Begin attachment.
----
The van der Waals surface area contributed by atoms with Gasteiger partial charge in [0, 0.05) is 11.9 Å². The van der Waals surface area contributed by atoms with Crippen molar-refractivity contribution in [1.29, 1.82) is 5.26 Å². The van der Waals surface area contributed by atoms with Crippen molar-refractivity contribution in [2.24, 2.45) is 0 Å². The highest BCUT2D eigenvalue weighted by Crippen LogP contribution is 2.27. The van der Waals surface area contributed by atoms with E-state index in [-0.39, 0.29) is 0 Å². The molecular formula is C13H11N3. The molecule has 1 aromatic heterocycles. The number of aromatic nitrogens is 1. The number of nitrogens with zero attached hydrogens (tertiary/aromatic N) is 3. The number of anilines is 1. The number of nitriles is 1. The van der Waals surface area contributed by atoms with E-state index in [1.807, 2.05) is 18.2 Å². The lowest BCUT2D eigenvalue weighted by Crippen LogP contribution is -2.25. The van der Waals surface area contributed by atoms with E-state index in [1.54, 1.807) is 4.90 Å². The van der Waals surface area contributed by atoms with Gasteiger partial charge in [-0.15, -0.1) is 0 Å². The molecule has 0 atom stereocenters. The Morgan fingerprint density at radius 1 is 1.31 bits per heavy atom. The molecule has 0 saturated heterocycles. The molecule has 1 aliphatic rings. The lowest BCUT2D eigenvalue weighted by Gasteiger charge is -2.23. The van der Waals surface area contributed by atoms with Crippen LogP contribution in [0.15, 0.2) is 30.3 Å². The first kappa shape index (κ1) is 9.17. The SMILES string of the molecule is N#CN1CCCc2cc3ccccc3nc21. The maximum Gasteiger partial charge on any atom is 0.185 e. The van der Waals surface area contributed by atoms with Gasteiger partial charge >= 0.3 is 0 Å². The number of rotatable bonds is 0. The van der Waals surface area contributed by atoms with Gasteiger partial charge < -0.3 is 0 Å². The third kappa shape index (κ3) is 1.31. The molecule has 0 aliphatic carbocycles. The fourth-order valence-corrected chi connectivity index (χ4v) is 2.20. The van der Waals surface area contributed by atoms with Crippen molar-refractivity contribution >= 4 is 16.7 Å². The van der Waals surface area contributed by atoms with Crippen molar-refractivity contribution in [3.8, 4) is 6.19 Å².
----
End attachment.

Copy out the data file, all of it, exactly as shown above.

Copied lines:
The van der Waals surface area contributed by atoms with Gasteiger partial charge in [0, 0.05) is 11.9 Å². The van der Waals surface area contributed by atoms with Crippen molar-refractivity contribution in [1.29, 1.82) is 5.26 Å². The van der Waals surface area contributed by atoms with Crippen molar-refractivity contribution in [2.24, 2.45) is 0 Å². The highest BCUT2D eigenvalue weighted by Crippen LogP contribution is 2.27. The van der Waals surface area contributed by atoms with E-state index in [-0.39, 0.29) is 0 Å². The molecular formula is C13H11N3. The molecule has 1 aromatic heterocycles. The number of aromatic nitrogens is 1. The number of nitrogens with zero attached hydrogens (tertiary/aromatic N) is 3. The number of anilines is 1. The number of nitriles is 1. The van der Waals surface area contributed by atoms with E-state index in [1.807, 2.05) is 18.2 Å². The lowest BCUT2D eigenvalue weighted by Crippen LogP contribution is -2.25. The van der Waals surface area contributed by atoms with E-state index in [1.54, 1.807) is 4.90 Å². The van der Waals surface area contributed by atoms with Gasteiger partial charge in [-0.15, -0.1) is 0 Å². The molecule has 0 atom stereocenters. The Morgan fingerprint density at radius 1 is 1.31 bits per heavy atom. The molecule has 0 saturated heterocycles. The molecule has 1 aliphatic rings. The lowest BCUT2D eigenvalue weighted by Gasteiger charge is -2.23. The van der Waals surface area contributed by atoms with Crippen LogP contribution in [0.15, 0.2) is 30.3 Å². The first kappa shape index (κ1) is 9.17. The SMILES string of the molecule is N#CN1CCCc2cc3ccccc3nc21. The maximum Gasteiger partial charge on any atom is 0.185 e. The van der Waals surface area contributed by atoms with Gasteiger partial charge >= 0.3 is 0 Å². The number of rotatable bonds is 0. The van der Waals surface area contributed by atoms with Gasteiger partial charge < -0.3 is 0 Å². The third kappa shape index (κ3) is 1.31. The molecule has 0 aliphatic carbocycles. The fourth-order valence-corrected chi connectivity index (χ4v) is 2.20. The van der Waals surface area contributed by atoms with Crippen molar-refractivity contribution >= 4 is 16.7 Å². The van der Waals surface area contributed by atoms with Crippen molar-refractivity contribution in [3.8, 4) is 6.19 Å².